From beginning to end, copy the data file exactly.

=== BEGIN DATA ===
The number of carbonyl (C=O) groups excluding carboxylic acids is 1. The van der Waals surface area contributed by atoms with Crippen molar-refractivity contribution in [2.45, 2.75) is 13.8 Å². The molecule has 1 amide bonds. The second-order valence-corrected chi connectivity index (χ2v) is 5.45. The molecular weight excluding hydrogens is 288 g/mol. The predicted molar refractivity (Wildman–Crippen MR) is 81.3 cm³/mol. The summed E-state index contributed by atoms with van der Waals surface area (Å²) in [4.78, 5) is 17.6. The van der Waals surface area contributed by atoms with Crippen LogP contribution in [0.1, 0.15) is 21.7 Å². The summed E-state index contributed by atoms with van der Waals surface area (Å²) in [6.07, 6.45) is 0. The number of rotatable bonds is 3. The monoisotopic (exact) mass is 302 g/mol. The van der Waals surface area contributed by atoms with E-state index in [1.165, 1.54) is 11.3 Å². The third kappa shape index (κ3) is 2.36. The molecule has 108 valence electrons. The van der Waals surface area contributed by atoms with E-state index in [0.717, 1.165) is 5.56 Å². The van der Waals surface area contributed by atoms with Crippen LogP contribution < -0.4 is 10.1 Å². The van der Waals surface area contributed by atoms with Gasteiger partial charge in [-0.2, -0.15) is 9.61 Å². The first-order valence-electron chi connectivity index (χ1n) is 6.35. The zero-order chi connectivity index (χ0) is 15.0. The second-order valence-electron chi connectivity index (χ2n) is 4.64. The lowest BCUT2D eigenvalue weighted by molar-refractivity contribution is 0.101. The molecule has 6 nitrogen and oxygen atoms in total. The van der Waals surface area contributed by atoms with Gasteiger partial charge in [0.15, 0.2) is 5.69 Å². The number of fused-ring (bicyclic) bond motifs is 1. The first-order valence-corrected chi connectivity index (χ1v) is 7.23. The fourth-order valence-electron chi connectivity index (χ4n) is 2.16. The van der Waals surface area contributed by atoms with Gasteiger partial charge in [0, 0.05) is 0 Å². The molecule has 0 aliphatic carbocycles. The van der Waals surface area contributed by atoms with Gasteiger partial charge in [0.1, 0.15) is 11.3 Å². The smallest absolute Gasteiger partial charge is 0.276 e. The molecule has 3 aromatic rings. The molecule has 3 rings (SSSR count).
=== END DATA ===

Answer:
The number of carbonyl (C=O) groups excluding carboxylic acids is 1. The van der Waals surface area contributed by atoms with Crippen molar-refractivity contribution in [2.45, 2.75) is 13.8 Å². The molecule has 1 amide bonds. The second-order valence-corrected chi connectivity index (χ2v) is 5.45. The molecular weight excluding hydrogens is 288 g/mol. The predicted molar refractivity (Wildman–Crippen MR) is 81.3 cm³/mol. The summed E-state index contributed by atoms with van der Waals surface area (Å²) in [4.78, 5) is 17.6. The van der Waals surface area contributed by atoms with Crippen LogP contribution in [0.1, 0.15) is 21.7 Å². The summed E-state index contributed by atoms with van der Waals surface area (Å²) in [6.07, 6.45) is 0. The number of rotatable bonds is 3. The monoisotopic (exact) mass is 302 g/mol. The van der Waals surface area contributed by atoms with E-state index in [1.165, 1.54) is 11.3 Å². The third kappa shape index (κ3) is 2.36. The molecule has 108 valence electrons. The van der Waals surface area contributed by atoms with E-state index in [0.717, 1.165) is 5.56 Å². The van der Waals surface area contributed by atoms with Crippen LogP contribution < -0.4 is 10.1 Å². The van der Waals surface area contributed by atoms with Gasteiger partial charge in [-0.2, -0.15) is 9.61 Å². The first-order valence-electron chi connectivity index (χ1n) is 6.35. The zero-order chi connectivity index (χ0) is 15.0. The second-order valence-electron chi connectivity index (χ2n) is 4.64. The lowest BCUT2D eigenvalue weighted by molar-refractivity contribution is 0.101. The molecule has 6 nitrogen and oxygen atoms in total. The van der Waals surface area contributed by atoms with Gasteiger partial charge in [0.15, 0.2) is 5.69 Å². The number of fused-ring (bicyclic) bond motifs is 1. The first-order valence-corrected chi connectivity index (χ1v) is 7.23. The fourth-order valence-electron chi connectivity index (χ4n) is 2.16. The van der Waals surface area contributed by atoms with Gasteiger partial charge in [0, 0.05) is 0 Å². The molecule has 0 aliphatic carbocycles. The van der Waals surface area contributed by atoms with Gasteiger partial charge in [0.1, 0.15) is 11.3 Å². The smallest absolute Gasteiger partial charge is 0.276 e. The molecule has 3 aromatic rings. The molecule has 3 rings (SSSR count).